Traditional Psychotherapy

Face-to-face, in office. The gold standard. Face-to-face meetings are ideal whenever possible. Working face-to-face allows for a more complete experience. Sessions are 50 minutes. Session frequency is determined by need, availability, and how often patients want to meet.

Teletherapy

Online virtual psychotherapy sessions with HIPAA privacy. Currently, all sessions are conducted virtually through a HIPAA-compliant platform (Doxy.me). It’s easy to use, requires a good internet connection, and can be accessed by pc, tablet, or phone. Post pandemic, teletherapy will remain an option for existing patients under agreed upon circumstances. Sessions are 50 minutes. Session frequency is determined by need, availability, and how often patients want to meet.

Consultation and Supervision

I have over 20 years of experience supervising therapists and psychologist-trainees. I’m also readily available for consultation with other professionals as needed.

Psychological Evaluations

Limited to the following: couples applying to adopt a child internationally and substance abuse evaluations.

Fees & Insurance

Fees for a 50 minute psychotherapy session (CPT Code 90834 if filing for insurance reimbursement) are $175. Contact me for fee information if needing a psychological evaluation.

Like many experienced psychologists and psychotherapists in New Orleans, I don’t take insurance directly. Patients pay me, and then file for reimbursement from their health insurance, should they elect that option. Many of my patients file for reimbursement, and the vast majority are reimbursed more than 50% of my fees. If you decide to submit a claim for insurance reimbursement, I’ll gladly help.

If you haven’t filed an insurance claim yourself, rest assured that my patients routinely find that the process is much simpler than they thought it would be — plus, I’ll help guide you through the process.

If interested in what market rates are for psychotherapy or other medical services, consult the Fair Health Consumer (link).

Insurance filing information

Insurance companies use elusive ways to determine what they’ll cover. If your plan says it’ll cover 80% of the cost of psychotherapy, that means they’ll cover 80% of what they deem Usual and Customary (UAC), not the rate charged by the therapist or psychologistThe UAC is an important number.  Often this amount is based on a percentage of Medicare rates.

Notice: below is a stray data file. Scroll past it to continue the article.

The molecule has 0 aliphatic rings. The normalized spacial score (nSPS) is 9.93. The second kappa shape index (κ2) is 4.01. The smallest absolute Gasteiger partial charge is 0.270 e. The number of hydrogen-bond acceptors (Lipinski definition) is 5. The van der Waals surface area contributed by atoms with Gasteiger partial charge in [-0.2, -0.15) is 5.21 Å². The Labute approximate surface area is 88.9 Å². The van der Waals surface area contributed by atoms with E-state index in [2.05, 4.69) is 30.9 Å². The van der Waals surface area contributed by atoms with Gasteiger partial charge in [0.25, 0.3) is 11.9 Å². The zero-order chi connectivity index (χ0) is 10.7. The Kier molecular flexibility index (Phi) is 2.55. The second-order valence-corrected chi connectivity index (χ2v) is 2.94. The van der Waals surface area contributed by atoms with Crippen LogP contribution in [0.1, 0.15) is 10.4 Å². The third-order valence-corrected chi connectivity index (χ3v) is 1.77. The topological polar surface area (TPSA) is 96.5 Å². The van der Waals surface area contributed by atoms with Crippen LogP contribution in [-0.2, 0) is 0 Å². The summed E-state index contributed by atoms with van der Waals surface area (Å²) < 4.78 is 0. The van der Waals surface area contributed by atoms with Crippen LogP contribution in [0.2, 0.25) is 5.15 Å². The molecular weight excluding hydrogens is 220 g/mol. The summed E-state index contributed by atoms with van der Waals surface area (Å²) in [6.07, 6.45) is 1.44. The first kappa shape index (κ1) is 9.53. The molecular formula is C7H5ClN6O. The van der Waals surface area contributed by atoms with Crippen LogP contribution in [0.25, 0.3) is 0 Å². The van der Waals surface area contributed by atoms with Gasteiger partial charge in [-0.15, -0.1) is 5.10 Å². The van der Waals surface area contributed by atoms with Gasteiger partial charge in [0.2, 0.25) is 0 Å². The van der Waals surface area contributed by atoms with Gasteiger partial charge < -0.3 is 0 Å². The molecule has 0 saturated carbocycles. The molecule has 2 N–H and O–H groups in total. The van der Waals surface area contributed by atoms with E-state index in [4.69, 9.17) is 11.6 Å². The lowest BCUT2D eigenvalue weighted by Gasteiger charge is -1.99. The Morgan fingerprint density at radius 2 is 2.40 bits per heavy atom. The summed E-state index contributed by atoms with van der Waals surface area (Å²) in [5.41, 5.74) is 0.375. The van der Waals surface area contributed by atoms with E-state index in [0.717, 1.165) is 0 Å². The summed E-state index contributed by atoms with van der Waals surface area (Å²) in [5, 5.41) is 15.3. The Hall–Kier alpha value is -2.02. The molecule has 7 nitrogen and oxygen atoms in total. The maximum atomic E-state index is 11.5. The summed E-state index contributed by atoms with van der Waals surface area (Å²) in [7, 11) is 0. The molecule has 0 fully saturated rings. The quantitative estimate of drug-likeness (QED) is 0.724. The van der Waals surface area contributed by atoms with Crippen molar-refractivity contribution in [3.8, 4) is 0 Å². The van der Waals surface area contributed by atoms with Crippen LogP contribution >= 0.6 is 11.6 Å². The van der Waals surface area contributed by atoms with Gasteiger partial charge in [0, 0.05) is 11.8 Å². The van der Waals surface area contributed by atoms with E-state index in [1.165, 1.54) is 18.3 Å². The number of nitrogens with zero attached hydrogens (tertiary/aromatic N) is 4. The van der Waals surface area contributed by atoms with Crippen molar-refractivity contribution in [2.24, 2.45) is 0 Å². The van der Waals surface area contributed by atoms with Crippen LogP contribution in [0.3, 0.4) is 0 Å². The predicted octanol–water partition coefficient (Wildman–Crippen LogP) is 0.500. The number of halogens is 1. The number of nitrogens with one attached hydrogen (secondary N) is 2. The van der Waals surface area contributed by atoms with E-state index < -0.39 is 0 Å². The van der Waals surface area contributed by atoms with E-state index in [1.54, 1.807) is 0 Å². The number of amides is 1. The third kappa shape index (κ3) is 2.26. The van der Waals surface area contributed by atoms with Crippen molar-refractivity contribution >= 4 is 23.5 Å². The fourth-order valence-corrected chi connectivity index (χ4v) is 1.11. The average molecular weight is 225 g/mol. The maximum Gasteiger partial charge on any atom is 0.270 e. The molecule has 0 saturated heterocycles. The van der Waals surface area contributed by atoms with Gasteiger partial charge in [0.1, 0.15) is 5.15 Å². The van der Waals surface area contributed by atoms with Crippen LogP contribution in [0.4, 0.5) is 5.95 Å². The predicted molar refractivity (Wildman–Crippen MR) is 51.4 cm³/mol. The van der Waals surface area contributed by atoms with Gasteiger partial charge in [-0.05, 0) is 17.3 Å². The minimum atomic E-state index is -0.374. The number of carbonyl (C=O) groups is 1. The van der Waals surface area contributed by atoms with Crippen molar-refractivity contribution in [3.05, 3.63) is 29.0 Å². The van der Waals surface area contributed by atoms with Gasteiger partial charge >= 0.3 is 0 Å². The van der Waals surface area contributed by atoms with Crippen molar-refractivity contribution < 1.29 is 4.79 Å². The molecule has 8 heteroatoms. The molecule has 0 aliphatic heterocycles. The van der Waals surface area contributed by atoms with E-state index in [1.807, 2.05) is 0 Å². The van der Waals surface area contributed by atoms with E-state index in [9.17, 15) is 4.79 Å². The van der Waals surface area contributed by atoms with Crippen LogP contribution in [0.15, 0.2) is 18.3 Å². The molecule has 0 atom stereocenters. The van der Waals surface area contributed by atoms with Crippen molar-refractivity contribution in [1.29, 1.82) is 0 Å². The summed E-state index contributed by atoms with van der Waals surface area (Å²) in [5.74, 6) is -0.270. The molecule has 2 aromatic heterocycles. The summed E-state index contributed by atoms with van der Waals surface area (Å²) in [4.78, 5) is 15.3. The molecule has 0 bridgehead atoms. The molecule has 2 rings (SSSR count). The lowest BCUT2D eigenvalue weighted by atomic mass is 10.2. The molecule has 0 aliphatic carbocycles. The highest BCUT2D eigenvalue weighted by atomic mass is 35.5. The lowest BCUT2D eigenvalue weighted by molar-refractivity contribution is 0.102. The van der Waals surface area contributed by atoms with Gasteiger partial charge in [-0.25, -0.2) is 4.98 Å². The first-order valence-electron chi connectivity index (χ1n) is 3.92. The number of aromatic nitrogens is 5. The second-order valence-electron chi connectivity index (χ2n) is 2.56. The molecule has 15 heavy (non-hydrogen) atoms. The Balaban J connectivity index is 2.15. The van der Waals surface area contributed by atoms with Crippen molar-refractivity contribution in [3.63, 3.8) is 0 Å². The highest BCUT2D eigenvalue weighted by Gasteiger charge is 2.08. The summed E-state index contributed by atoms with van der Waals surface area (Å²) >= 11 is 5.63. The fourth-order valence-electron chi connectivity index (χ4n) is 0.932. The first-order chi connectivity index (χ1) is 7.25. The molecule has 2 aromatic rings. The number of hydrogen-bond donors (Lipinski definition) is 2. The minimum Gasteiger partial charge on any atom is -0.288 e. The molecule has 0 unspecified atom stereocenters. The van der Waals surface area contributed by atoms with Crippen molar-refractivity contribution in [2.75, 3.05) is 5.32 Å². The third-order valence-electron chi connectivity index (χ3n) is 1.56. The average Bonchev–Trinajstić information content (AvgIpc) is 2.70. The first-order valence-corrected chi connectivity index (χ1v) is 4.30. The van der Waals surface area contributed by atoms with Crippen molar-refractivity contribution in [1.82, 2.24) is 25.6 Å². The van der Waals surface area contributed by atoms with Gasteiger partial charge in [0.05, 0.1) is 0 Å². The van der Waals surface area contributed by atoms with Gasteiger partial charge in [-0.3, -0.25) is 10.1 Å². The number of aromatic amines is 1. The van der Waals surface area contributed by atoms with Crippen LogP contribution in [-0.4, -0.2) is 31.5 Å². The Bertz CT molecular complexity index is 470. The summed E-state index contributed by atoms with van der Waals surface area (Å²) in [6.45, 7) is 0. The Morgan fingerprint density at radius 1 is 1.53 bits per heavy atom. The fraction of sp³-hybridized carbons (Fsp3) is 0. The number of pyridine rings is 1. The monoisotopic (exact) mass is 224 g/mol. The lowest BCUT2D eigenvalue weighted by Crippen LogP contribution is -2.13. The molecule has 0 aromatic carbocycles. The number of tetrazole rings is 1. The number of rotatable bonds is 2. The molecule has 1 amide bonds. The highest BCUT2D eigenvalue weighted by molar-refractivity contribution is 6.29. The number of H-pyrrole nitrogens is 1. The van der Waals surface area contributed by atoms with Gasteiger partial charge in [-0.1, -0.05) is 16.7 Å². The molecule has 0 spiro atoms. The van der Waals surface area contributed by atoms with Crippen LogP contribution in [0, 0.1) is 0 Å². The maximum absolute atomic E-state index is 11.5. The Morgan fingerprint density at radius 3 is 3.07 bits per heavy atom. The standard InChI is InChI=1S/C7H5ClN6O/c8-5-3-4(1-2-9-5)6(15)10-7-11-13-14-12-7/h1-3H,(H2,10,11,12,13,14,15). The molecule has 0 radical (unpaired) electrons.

The catch is your insurance company usually won’t tell you what that number even is, calling it “proprietary information.”

Some good news: Thanks to numerous class action lawsuits, and legislative work on healthcare laws, there’s a consumer rights website where you can see what an objective source says the typical fees are in your area.

The site is Fair Health Consumer, and here’s how to use it to look up the Typical Provider Charge (Fair Health’s term for UCR) for psychotherapy in your area:

    1. Enter the Zip code of your therapist.
    2. Enter the procedure code; 90834 is the procedure code for individual outpatient psychotherapy, 50 minutes, or you can ask your therapist what code they’ll use.
    3. Click “See Out-of-Network Reimbursement”.
    4. Scroll down to “Cost Breakdown” (ignore the first few rows you see on the page — those includes other charges like hospitalization).

There you have it! Now you know the real typical cost for psychotherapy in your area, and you’re armed and ready to call your insurer.

Ask for a description of your benefits including your deductible and coinsurance rates (i.e., percentage they pay and percentage you pay). Remember, that percentage is based on Usual and Customary rates, not the Psychologist’s actual fee.

Ask about what to expect for reimbursement for psychotherapy. For example, if you were to call about reimbursement for psychotherapy with me, you’d tell your insurer this information:

    • You’ll submit claims for “Individual Psychotherapy, Outpatient, 50 minutes,” also referred to as CPT code 90834.
    • CPT code is 90834 and my rate is $175
    • The provider zip code is 70115 (reimbursement varies based on location).
    • The provider is a licensed psychologist, and a non-participating provider (meaning I do not to have a “contract” with any insurance companies).

Then ask them how the fee compares to what they use to determine reimbursement. It’s highly likely they won’t be able to tell you.

Insurance companies prefer to skew the “game” to their advantage, not to patients, and most therapists and psychologists are aware of this. Therapists should also be able to help if insurance companies aren’t playing fair, and guide you about the ins and outs of getting the reimbursement you’re due.

Like many healthcare providers, my patients pay me my fee directly, and then file for reimbursement. If my patients run into any snags, I’m there to help and guide them, whether it’s with CareFirst, United HealthCare, Aetna, Cigna, or any other insurance carrier.

Having had more than two decades of experience with helping patients get the reimbursement they’re due, I’m skilled at it, know the ins and outs, and am glad to help my patients get the full amount of reimbursement they’re actually due.